Cubans thirsty yet wary

As Cuba embarks on economic reforms, blogger and author Yoani Sanchez said islanders are embracing change with a dose...

As Cuba embarks on economic reforms, blogger and author Yoani Sanchez said islanders are embracing change with a dose of skepticism.

In one of her rounds through the streets of Havana, Yoani S__nchez once again confirms that _we Cubans are thirsty for change._ The hustle and bustle of small kiosks selling fruit shakes and other snacks on the most centric avenues of the city show that its inhabitants have set their hearts into achieving a certain degree of prosperity amid cracked pillars and balconies on the brink of collapse.

_This rebirth is tremendously fragile because it depends, first of all, on the little knowledge we Cubans have of managing an enterprise,_ said the founder of the Generation Y blog in a phone interview with El Nuevo Herald. Sanchez_s new book WordPress: A Blog to Speak to the World (Anaya Editorial) is arriving in Miami bookstores.

_Behind the economic reforms, there is government urgency because it has its coffers empty and has been forced, to its chagrin, to grant economic power to the citizens,_ said the 35-year-old philologist from her New Vedado apartment in Havana, adding that the population viewswith skepticism the changes which, _though heading in the right direction of an opening, are slow and superficial._

_Looking at the excessive taxes and the short list of businesses permitted, you realize that the government has no intention to allow these small businesses to grow and become small and medium enterprises,_ said S__nchez, who nonetheless considers that through this opening _the self-employed of today can become the empowered of tomorrow._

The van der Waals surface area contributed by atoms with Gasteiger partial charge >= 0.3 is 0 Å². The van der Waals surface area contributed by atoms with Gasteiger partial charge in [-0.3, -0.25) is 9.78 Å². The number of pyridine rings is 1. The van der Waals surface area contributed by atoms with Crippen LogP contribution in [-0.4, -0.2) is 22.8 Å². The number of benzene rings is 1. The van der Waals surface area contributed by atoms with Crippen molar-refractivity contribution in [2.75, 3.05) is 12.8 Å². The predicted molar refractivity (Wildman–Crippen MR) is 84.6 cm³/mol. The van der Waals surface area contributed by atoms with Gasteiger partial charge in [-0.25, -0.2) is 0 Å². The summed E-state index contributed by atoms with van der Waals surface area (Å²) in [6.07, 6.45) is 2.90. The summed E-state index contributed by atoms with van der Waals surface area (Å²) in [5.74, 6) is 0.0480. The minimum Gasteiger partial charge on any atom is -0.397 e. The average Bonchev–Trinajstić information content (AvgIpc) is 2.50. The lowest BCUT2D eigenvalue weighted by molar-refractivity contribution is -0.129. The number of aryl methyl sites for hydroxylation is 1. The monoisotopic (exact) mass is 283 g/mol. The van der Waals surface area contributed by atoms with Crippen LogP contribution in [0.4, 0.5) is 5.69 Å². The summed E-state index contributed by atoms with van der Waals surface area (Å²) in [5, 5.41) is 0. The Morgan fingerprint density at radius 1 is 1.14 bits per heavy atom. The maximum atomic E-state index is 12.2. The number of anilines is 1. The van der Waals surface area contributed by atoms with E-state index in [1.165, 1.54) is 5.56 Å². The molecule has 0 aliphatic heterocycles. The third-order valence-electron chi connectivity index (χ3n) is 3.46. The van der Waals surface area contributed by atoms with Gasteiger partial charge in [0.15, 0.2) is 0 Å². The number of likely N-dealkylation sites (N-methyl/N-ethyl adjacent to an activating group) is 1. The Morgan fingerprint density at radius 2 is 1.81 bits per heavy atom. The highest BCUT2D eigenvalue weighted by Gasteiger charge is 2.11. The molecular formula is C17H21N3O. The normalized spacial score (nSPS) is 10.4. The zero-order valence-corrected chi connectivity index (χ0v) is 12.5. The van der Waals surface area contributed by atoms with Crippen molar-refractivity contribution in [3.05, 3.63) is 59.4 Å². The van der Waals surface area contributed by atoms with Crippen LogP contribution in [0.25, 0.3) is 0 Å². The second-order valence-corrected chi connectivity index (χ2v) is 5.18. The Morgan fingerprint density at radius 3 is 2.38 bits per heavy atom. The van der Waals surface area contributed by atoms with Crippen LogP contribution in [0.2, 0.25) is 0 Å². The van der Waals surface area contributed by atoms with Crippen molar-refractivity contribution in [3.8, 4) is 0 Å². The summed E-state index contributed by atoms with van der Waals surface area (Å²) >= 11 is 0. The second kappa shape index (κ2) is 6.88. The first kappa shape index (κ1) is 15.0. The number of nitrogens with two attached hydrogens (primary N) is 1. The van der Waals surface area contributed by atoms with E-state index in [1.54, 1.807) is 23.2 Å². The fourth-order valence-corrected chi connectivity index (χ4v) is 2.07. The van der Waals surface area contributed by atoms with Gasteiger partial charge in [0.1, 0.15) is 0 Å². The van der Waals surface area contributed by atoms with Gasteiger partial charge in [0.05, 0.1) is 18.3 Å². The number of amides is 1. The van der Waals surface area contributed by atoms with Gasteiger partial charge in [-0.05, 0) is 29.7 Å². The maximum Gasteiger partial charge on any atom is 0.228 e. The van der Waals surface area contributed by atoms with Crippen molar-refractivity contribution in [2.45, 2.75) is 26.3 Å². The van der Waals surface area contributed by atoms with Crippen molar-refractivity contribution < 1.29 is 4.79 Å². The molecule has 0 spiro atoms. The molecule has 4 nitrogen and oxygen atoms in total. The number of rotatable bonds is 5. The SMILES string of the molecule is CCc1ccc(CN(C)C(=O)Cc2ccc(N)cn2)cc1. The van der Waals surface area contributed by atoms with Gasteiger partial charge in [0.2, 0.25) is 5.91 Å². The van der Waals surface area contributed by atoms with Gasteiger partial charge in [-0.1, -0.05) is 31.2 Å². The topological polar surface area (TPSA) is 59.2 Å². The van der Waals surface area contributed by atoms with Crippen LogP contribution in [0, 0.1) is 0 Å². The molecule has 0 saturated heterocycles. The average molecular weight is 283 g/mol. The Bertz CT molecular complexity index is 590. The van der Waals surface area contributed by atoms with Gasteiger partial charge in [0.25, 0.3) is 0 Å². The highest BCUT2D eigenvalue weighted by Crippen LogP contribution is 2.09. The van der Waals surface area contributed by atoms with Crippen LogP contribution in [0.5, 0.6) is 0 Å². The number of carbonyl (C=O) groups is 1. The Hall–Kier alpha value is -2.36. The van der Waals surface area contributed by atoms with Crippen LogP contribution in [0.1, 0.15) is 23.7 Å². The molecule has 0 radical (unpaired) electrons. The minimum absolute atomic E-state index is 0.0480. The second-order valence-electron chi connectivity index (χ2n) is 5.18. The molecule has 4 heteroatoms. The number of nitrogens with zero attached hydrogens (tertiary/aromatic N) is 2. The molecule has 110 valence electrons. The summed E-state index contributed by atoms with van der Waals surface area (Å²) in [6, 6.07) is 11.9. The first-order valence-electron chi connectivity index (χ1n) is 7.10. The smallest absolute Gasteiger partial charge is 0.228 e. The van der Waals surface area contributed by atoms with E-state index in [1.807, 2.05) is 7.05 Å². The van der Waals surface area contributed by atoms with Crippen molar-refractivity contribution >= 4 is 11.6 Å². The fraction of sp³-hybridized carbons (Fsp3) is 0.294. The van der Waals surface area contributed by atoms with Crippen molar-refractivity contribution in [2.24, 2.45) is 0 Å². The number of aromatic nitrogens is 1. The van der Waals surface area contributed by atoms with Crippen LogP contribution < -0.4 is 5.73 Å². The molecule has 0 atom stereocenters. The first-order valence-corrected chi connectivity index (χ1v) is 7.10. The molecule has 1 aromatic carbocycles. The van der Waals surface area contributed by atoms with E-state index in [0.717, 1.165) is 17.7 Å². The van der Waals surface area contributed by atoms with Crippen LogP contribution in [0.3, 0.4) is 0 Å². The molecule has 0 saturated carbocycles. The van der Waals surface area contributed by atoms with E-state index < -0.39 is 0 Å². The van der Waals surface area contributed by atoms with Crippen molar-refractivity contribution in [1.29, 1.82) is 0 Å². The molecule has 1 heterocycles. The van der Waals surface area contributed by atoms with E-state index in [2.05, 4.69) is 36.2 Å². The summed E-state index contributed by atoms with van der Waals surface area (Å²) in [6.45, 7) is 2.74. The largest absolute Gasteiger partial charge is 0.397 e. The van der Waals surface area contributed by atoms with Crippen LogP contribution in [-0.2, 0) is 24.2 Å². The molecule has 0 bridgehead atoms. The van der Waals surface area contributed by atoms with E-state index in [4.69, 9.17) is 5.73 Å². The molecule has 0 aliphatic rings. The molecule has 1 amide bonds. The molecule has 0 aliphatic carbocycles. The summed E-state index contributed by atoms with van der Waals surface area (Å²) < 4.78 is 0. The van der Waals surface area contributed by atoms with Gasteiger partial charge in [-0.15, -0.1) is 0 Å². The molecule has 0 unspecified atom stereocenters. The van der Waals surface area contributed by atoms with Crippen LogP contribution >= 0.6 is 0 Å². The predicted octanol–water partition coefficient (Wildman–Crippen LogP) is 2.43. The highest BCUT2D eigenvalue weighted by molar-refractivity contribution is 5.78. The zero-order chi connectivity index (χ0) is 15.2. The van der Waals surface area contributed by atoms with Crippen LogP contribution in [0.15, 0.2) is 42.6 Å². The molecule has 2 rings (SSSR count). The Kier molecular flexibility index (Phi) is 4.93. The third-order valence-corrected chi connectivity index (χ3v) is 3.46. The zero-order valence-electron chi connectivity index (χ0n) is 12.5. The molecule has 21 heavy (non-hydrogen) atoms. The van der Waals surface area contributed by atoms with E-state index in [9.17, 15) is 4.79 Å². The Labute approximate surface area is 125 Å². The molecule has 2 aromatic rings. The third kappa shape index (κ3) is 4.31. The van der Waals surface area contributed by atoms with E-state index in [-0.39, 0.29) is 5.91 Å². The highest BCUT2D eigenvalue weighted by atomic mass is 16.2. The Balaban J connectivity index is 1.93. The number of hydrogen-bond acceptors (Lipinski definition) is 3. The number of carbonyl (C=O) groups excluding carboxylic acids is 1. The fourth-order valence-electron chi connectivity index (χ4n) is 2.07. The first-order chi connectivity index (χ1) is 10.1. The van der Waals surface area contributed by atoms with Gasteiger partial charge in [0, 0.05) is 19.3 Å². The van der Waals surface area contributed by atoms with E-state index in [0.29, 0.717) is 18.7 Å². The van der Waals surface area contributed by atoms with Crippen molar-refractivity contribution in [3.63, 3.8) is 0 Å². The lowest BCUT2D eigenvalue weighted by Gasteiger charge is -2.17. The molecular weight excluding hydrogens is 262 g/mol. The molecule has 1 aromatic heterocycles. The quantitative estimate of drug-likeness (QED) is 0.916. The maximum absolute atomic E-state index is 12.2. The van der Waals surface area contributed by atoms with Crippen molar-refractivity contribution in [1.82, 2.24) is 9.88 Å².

Using her own case as reference, S__nchez has no doubts that _economic autonomy results in political autonomy._ After receiving in 2000 a degree in Philology from the University of Havana and facing the frustration of having a monthly income of barely $10, she opted to work teaching Spanish to tourists visiting the island. She survived more than a decade doing this while creating, in 2007, the blog Generation Y, currently visited by 14 million people monthly and translated into 17 languages. In 2009 she also discovered the possibilities of Twitter to send SMS tweets from her mobile phone without the need of Internet access.

_Twitter has saved the alternative user_s skin on numerous occasions,_ said S__nchez, who gives classes in her home, at a hotel or on the street _to teach people how to have Internet without having Internet._

_The only requisite is that the student must have a mobile phone and then I show him how to tweet in limited situations,_ said S__nchez, who in her new book shares her experience. The book, published in Spain in March with a prologue by the President of the Madrid Community, Esperanza Aguirre Gil de Biedma, is available in Cuba only in photocopies.

In a country with limited Internet access, S__nchez is part of the growing blogger movement, which includes her husband, journalist Reinaldo Escobar, photographer Orlando Luis Pardo _ who provided the images for her book _ Claudia Cadelo, Miriam Celaya, Dimas Castellanos, Eugenio Leal, Rebeca Monz__, Regina Coyula and Baptist pastor Mario F__lix Lleonart.

S__nchez began to tell the world about Cuba_s reality after being inspired by her son Teo, then a child.

_In 2003, a great family friend [dissident Adolfo Fern__ndez Sa__nz] was sent to prison during the Black Spring. When our son asked us why, we told him, _because he was a very brave man._?_ Her son_s response: _Then you are little cowards because you are still free._

Now 16, Teo brings his mother the vision of a generation eager to know the world. _When I see my son interested in Japanese Mangas [animated drawings], speaking fluent English, feeling a part of the global village, and asking _who is this person_ when he happens to see Fidel Castro on television, I feel happy because I can foresee a healthier generation,_ S__nchez said.

st and C in the Vedado neighborhood _ are a part of her life in which she prefers not to dwell.

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